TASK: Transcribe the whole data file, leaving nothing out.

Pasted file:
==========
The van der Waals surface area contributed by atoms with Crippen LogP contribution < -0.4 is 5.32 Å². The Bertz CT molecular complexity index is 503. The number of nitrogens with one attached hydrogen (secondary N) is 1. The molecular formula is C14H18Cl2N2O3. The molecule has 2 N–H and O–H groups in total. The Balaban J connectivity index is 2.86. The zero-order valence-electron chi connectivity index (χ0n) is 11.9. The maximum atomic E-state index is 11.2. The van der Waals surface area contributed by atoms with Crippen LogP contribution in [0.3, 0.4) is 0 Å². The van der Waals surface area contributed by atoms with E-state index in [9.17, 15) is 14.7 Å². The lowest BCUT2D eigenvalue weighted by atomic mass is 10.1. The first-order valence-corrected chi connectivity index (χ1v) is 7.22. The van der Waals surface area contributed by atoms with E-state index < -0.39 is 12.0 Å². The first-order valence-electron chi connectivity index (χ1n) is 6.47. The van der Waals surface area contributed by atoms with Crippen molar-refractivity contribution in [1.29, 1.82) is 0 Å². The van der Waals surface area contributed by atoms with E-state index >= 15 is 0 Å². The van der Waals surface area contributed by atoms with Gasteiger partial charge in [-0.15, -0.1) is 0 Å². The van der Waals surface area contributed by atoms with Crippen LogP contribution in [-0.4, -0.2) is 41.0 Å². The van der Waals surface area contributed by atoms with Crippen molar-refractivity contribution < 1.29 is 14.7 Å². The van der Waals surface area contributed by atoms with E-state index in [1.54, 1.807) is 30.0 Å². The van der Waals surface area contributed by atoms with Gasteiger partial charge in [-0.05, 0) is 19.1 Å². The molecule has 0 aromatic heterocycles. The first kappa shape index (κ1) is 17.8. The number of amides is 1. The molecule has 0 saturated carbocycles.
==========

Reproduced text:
The van der Waals surface area contributed by atoms with Crippen LogP contribution < -0.4 is 5.32 Å². The Bertz CT molecular complexity index is 503. The number of nitrogens with one attached hydrogen (secondary N) is 1. The molecular formula is C14H18Cl2N2O3. The molecule has 2 N–H and O–H groups in total. The Balaban J connectivity index is 2.86. The zero-order valence-electron chi connectivity index (χ0n) is 11.9. The maximum atomic E-state index is 11.2. The van der Waals surface area contributed by atoms with Crippen LogP contribution in [0.3, 0.4) is 0 Å². The van der Waals surface area contributed by atoms with E-state index in [9.17, 15) is 14.7 Å². The lowest BCUT2D eigenvalue weighted by atomic mass is 10.1. The first-order valence-corrected chi connectivity index (χ1v) is 7.22. The van der Waals surface area contributed by atoms with E-state index < -0.39 is 12.0 Å². The first-order valence-electron chi connectivity index (χ1n) is 6.47. The van der Waals surface area contributed by atoms with Crippen molar-refractivity contribution in [1.29, 1.82) is 0 Å². The van der Waals surface area contributed by atoms with E-state index >= 15 is 0 Å². The van der Waals surface area contributed by atoms with Gasteiger partial charge in [-0.15, -0.1) is 0 Å². The van der Waals surface area contributed by atoms with Crippen LogP contribution in [-0.4, -0.2) is 41.0 Å². The van der Waals surface area contributed by atoms with Crippen molar-refractivity contribution < 1.29 is 14.7 Å². The van der Waals surface area contributed by atoms with E-state index in [1.54, 1.807) is 30.0 Å². The van der Waals surface area contributed by atoms with Gasteiger partial charge in [-0.05, 0) is 19.1 Å². The molecule has 0 aromatic heterocycles. The first kappa shape index (κ1) is 17.8. The number of amides is 1. The molecule has 0 saturated carbocycles.